3D printing- how it works

All 3D printers, no matter what material they use, build objects up in thin layers.  Most hobbyist type machines melt plastic filament then precisely lay it down on top of a previously deposited layer of plastic, usually building the final object from the bottom, up.  This process is called fused deposition modeling (FDM).  The part of the machine that melts and lays down the plastic is called an extruder.  The extruder is like a motorized hot melt glue gun- room temperature solid plastic filament goes in, hot, liquid plastic goes out.  The rest of the machine exists to position that extruder nozzle as precisely as possible.  Most machines use familiar cartesian coordinates (X,Y,Z) to prosition the extruder nozzle.  Other machines (delta printers) use a slightly different approach that uses spherical coordinates.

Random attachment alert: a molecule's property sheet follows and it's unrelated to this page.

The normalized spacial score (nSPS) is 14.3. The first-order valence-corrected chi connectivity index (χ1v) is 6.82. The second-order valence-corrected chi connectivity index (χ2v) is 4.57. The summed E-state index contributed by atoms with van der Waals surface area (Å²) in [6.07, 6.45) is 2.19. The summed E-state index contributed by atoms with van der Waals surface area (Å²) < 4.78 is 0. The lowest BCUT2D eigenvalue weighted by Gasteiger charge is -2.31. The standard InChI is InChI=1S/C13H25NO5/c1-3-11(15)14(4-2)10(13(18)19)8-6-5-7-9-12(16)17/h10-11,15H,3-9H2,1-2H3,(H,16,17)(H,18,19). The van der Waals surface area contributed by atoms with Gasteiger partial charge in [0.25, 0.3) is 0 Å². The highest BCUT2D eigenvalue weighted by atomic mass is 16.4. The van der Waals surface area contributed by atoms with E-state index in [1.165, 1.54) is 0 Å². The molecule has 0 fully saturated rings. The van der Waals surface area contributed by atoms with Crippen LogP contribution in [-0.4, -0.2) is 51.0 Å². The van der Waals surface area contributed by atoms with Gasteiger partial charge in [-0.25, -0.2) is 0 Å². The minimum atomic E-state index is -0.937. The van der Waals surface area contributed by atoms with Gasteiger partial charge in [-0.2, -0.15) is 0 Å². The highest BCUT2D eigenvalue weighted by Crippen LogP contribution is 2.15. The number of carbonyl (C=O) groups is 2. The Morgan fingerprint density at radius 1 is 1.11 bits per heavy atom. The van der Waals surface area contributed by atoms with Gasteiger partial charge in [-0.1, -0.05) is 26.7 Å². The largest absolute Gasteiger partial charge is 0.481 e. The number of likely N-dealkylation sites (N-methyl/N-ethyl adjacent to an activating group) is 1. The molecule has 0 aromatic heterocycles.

The printer mechanism has a controller that reads commands stored in GCODE files to tell the motors in the machine where to position the extruder nozzle and how much plastic to put down.  Cartesian coordinate machines require at least one motor per coordinate axis plus a motor for the extruder.  The GCODE file contains a series of "tool-paths" for each layer in the object to be printed.  A tool-path is the instructions that tell the machine how to draw each layer using plastic "ink".